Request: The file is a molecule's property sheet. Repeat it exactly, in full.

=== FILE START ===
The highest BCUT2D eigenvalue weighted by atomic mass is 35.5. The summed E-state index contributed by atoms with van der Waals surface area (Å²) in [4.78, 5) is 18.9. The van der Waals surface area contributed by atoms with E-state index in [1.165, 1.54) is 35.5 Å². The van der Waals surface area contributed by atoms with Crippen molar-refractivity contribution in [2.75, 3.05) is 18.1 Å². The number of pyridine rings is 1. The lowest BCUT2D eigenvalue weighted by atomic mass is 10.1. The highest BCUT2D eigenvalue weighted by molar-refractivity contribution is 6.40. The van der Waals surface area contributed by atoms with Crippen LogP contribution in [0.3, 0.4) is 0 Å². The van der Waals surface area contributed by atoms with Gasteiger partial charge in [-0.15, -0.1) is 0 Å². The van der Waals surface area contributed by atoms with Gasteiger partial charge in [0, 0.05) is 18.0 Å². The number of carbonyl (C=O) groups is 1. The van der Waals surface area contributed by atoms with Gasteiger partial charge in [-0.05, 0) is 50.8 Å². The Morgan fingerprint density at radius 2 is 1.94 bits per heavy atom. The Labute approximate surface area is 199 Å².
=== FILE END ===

The highest BCUT2D eigenvalue weighted by atomic mass is 35.5. The summed E-state index contributed by atoms with van der Waals surface area (Å²) in [4.78, 5) is 18.9. The van der Waals surface area contributed by atoms with E-state index in [1.165, 1.54) is 35.5 Å². The van der Waals surface area contributed by atoms with Crippen molar-refractivity contribution in [2.75, 3.05) is 18.1 Å². The number of pyridine rings is 1. The lowest BCUT2D eigenvalue weighted by atomic mass is 10.1. The highest BCUT2D eigenvalue weighted by molar-refractivity contribution is 6.40. The van der Waals surface area contributed by atoms with Crippen LogP contribution in [0.3, 0.4) is 0 Å². The van der Waals surface area contributed by atoms with Gasteiger partial charge in [-0.15, -0.1) is 0 Å². The van der Waals surface area contributed by atoms with Gasteiger partial charge in [0, 0.05) is 18.0 Å². The number of carbonyl (C=O) groups is 1. The van der Waals surface area contributed by atoms with Gasteiger partial charge in [-0.05, 0) is 50.8 Å². The Morgan fingerprint density at radius 2 is 1.94 bits per heavy atom. The Labute approximate surface area is 199 Å².